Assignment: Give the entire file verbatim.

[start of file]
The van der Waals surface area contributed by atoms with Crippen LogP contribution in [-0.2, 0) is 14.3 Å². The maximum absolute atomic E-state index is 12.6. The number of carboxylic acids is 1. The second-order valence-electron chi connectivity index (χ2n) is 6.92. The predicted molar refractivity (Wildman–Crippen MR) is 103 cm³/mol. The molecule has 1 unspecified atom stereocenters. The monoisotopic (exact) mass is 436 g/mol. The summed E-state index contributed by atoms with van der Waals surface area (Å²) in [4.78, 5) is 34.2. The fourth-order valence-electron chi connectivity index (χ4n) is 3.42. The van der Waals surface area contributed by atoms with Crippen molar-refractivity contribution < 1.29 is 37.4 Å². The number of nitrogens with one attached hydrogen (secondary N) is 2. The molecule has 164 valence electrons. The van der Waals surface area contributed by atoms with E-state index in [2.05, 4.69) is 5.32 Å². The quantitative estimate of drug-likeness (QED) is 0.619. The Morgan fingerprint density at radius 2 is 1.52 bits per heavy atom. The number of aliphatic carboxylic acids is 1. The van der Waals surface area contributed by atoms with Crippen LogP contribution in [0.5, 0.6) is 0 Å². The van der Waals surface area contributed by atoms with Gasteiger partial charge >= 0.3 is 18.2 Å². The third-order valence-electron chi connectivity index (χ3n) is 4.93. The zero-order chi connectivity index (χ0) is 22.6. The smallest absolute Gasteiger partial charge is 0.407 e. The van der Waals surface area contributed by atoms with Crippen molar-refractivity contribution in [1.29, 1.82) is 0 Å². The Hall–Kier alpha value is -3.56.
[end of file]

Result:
The van der Waals surface area contributed by atoms with Crippen LogP contribution in [-0.2, 0) is 14.3 Å². The maximum absolute atomic E-state index is 12.6. The number of carboxylic acids is 1. The second-order valence-electron chi connectivity index (χ2n) is 6.92. The predicted molar refractivity (Wildman–Crippen MR) is 103 cm³/mol. The molecule has 1 unspecified atom stereocenters. The monoisotopic (exact) mass is 436 g/mol. The summed E-state index contributed by atoms with van der Waals surface area (Å²) in [4.78, 5) is 34.2. The fourth-order valence-electron chi connectivity index (χ4n) is 3.42. The van der Waals surface area contributed by atoms with Crippen molar-refractivity contribution < 1.29 is 37.4 Å². The number of nitrogens with one attached hydrogen (secondary N) is 2. The molecule has 164 valence electrons. The van der Waals surface area contributed by atoms with E-state index in [2.05, 4.69) is 5.32 Å². The quantitative estimate of drug-likeness (QED) is 0.619. The Morgan fingerprint density at radius 2 is 1.52 bits per heavy atom. The number of aliphatic carboxylic acids is 1. The van der Waals surface area contributed by atoms with Crippen LogP contribution in [0.5, 0.6) is 0 Å². The van der Waals surface area contributed by atoms with Gasteiger partial charge >= 0.3 is 18.2 Å². The third-order valence-electron chi connectivity index (χ3n) is 4.93. The zero-order chi connectivity index (χ0) is 22.6. The smallest absolute Gasteiger partial charge is 0.407 e. The van der Waals surface area contributed by atoms with Crippen molar-refractivity contribution in [1.29, 1.82) is 0 Å². The Hall–Kier alpha value is -3.56.